In a fresh move to further shore up security, Microsoft is providing Intel's Spectre fix for PCs with Skylake processors running Windows 10 -- with further patches to be delivered for older generation CPUs in the future.

Of course, Intel is already pushing out Spectre (and Meltdown) patches itself, with numerous processor families seeing microcode updates released in the past few weeks; but Intel doesn't supply these directly to end users.

Rather, they're given to hardware manufacturers, who must subsequently incorporate these fixes into their firmware updates, test them, then release them to the actual consumer. In the case of some smaller manufacturers, that process could take some time, so what Microsoft is effectively doing here is offering another route to protect yourself.

If you haven't got the patch through from your hardware vendor, then you can grab it directly from Microsoft instead. The current caveat is you need to be running the latest version of Windows 10 (Fall Creators Update), in which case you can snag the first patch -- which covers 'some' Skylake devices -- from the Microsoft Update Catalog (it's update KB4090007).

Microsoft doesn't specify exactly which Skylake PCs will be able to apply the update currently, but coverage will broaden in time, and indeed the company will start to offer Intel's patches for other Core processors, too.

In a blog post, Microsoft noted: "We will offer additional microcode updates from Intel as they become available to Microsoft. We will continue to work with chipset and device makers as they offer more vulnerability mitigations."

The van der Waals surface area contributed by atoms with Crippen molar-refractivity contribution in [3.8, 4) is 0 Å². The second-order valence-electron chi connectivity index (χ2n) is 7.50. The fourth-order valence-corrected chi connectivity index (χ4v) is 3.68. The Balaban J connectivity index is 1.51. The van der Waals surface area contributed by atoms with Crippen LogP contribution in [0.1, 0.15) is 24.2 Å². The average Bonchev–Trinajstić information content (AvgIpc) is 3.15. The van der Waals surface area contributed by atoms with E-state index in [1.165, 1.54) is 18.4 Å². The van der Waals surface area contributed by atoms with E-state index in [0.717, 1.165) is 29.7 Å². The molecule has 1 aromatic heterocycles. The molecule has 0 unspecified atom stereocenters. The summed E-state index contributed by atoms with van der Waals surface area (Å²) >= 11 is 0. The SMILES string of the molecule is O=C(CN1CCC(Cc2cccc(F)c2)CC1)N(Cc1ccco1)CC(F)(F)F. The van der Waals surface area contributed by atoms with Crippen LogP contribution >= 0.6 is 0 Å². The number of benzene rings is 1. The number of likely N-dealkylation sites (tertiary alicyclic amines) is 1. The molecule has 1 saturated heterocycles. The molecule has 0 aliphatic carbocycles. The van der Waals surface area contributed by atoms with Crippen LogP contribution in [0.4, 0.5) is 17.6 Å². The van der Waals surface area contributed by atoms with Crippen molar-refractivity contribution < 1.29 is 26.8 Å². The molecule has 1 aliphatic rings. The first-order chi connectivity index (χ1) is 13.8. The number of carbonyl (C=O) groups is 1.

Getting Your Fix

Following Intel's revamped Skylake fix -- which was overhauled to resolve issues that could potentially cause system instability -- the chip giant pushed out rejigged fixes for Kaby Lake and Coffee Lake CPUs, and then most recently for Broadwell and Haswell processors.

So logically we can expect coverage from Microsoft to come in the same order, going forward.

Meanwhile, Microsoft is still patching its Windows operating system against these vulnerabilities, as this is a two-pronged effort: both software and hardware need to be patched up.

And hopefully all the holes will be covered before Meltdown or Spectre exploits are let loose in the wild (which may not be too long, given that white hat security experts have already formulated a proof-of-concept exploit which was successfully used on a MacBook).